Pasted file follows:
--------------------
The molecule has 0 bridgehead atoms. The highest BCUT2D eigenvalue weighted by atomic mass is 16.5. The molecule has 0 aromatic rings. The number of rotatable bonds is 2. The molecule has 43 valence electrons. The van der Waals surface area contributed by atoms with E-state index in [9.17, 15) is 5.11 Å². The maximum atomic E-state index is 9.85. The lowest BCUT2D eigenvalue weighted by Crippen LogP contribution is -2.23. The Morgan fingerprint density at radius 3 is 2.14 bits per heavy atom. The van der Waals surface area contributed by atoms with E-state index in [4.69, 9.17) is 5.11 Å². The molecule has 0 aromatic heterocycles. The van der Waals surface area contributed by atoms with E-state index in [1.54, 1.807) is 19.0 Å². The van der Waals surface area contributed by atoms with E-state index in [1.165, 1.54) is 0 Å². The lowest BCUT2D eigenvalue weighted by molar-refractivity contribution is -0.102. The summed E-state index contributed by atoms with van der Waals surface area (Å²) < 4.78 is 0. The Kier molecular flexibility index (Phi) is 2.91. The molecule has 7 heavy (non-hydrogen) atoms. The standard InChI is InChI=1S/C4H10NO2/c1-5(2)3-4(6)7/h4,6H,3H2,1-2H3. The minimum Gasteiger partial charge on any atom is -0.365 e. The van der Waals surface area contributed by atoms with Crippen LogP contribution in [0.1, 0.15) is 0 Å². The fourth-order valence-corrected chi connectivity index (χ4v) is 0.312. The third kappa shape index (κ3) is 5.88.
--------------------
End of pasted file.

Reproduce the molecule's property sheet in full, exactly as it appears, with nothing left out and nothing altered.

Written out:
The molecule has 0 bridgehead atoms. The highest BCUT2D eigenvalue weighted by atomic mass is 16.5. The molecule has 0 aromatic rings. The number of rotatable bonds is 2. The molecule has 43 valence electrons. The van der Waals surface area contributed by atoms with E-state index in [9.17, 15) is 5.11 Å². The maximum atomic E-state index is 9.85. The lowest BCUT2D eigenvalue weighted by Crippen LogP contribution is -2.23. The Morgan fingerprint density at radius 3 is 2.14 bits per heavy atom. The van der Waals surface area contributed by atoms with E-state index in [4.69, 9.17) is 5.11 Å². The molecule has 0 aromatic heterocycles. The van der Waals surface area contributed by atoms with E-state index in [1.54, 1.807) is 19.0 Å². The van der Waals surface area contributed by atoms with E-state index in [1.165, 1.54) is 0 Å². The lowest BCUT2D eigenvalue weighted by molar-refractivity contribution is -0.102. The summed E-state index contributed by atoms with van der Waals surface area (Å²) < 4.78 is 0. The Kier molecular flexibility index (Phi) is 2.91. The molecule has 7 heavy (non-hydrogen) atoms. The standard InChI is InChI=1S/C4H10NO2/c1-5(2)3-4(6)7/h4,6H,3H2,1-2H3. The minimum Gasteiger partial charge on any atom is -0.365 e. The van der Waals surface area contributed by atoms with Crippen LogP contribution in [0.1, 0.15) is 0 Å². The fourth-order valence-corrected chi connectivity index (χ4v) is 0.312. The third kappa shape index (κ3) is 5.88.